*This is part 2 of 3. Read part 1 here*
From the Heidelberg Catechism, question 65:
“It is through faith alone that we share in Christ and all his benefits: where then does that faith come from?”
Answer: “The Holy Spirit produces it in our hearts by the preaching of the holy gospel, and confirms it by the use of the holy sacraments.”
Here is where we get the first piece of our understanding; the Holy Spirit confirms our faith through the sacraments.
What does that mean?
With the Super Bowl just a few days past, I think a football analogy is apt.
Often times in the course of a game, a questionable play will happen. The receive might sorta kinda catch the ball, while maybe touching his feet in bounds. It all happened so fast, that its unclear exactly what the call the should be. At first instinct the referee signals that he caught the ball in bounds. But, thanks to modern technology, the officials can pause the game, retreat to the sidelines and view the play from multiple camera angles in slow motion. After a few seconds, the referee emerges and makes an announcement something along the lines of:
“After further review, the ruling on the field is confirmed. The receiver did have control of the ball and both feet were in bounds”That is the effect of the ordinances on the believer.
In the confusion and pace of life, we can get confused about what actually happened. Uncertainty and doubt cloud our confidence like an early morning fog. Did Jesus really die for me? Did he really rise from the dead?
Again from the catechism, question 69. “How does holy baptism remind and assure you that Christ’s one sacrifice on the cross benefits you personally?”
Answer. “In this way: Christ instituted this outward washing and with it promised that, as surely as water washes away the dirt from the body, so certainly his blood and his Spirit wash away my soul’s impurity, that is, all my sins.”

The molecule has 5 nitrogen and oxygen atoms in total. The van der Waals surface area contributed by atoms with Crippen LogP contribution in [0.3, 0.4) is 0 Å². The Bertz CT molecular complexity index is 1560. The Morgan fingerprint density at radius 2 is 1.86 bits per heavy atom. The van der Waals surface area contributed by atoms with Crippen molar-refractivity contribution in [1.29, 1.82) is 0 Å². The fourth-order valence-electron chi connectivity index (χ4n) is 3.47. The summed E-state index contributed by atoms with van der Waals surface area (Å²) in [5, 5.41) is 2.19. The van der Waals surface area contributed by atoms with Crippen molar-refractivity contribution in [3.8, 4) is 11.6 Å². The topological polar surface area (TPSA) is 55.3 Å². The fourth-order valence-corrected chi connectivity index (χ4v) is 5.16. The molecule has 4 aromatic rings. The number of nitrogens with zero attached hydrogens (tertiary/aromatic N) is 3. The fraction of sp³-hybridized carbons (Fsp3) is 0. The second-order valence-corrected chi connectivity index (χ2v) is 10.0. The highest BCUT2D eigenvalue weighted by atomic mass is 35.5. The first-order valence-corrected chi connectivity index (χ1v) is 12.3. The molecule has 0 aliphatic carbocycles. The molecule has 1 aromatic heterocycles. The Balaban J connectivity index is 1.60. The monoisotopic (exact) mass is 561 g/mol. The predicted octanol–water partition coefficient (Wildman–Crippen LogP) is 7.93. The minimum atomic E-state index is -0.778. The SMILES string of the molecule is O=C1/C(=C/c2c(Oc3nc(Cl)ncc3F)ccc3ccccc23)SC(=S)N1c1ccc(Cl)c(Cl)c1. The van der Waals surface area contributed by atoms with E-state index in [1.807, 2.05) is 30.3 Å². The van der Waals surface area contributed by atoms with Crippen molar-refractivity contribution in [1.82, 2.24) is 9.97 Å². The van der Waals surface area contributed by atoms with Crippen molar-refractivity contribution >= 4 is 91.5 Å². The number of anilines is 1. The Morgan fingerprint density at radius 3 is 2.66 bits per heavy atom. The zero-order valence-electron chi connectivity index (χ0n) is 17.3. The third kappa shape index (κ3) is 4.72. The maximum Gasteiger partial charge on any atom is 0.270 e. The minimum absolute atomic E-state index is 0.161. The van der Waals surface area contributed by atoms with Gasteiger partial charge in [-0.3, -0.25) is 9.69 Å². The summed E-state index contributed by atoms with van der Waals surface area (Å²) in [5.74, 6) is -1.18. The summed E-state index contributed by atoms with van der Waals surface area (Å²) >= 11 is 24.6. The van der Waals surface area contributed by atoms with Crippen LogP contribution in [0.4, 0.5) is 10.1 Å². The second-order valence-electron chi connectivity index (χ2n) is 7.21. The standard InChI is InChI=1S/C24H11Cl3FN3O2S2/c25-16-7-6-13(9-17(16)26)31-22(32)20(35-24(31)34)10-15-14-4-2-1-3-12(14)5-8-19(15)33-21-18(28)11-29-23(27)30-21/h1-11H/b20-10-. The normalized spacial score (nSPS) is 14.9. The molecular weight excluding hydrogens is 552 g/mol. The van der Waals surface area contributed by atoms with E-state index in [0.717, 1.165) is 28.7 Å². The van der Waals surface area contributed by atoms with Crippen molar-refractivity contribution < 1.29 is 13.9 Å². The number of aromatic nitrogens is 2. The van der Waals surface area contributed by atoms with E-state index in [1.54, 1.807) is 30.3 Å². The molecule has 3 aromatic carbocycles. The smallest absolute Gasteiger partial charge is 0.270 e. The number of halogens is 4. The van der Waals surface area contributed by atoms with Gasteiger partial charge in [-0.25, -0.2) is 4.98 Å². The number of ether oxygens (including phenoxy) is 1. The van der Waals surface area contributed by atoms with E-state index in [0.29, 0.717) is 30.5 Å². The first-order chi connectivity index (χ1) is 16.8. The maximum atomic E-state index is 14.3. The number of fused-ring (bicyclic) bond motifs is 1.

The water of baptism reminds and confirms to our souls, that yes, surely we have been washed clean of our sins. Baptism is a vivid and physical picture of what took place in our spiritual lives.
When you were younger, your mom might have disciplined you with soap in your mouth when you said a “bad word.” The imagery of washing your mouth out with soap is powerful, and in a similar ways confirms to you the reality of the situation. You had something bad, dirty, wrong in your mouth (a word), and the soap cleaned it out. You understand on a physical and mental level now what really happened.
Similarly, as we partake of communion the story of Jesus is confirmed to us. As we gather around the table to partake, we together rehearse the story of Jesus death and burial. The broken body that we are called to remember, also serves as our redemption. We eat and drink of tacitly remember that yes, this really did happen.
Our bodies and minds are prone to wander, prone to forget, prone to doubt. The beauty of the sacraments is their ability to call us back. To reconfirm to our souls what actually happened, and what is actually true. When we dip under the water – or watch others do the same – we remember that Christ washed us clean. When we eat the bread and drink the wine, we are reminded that Christ really died.
There is a confirming grace surrounding and amidst The Table and The Water.
This certainly does not explain the depth and riches of the sacraments. What exactly is the nature of Christ body in the bread? In what way does Baptism bring a believer (or infant) into the family of God?
The nuances fill volumes of books. But at this point, and at the very least, know that Baptism and Communion remind and confirm to the believer the reality of Christ’s work. Yes, he really did die. And yes, I really have been washed clean.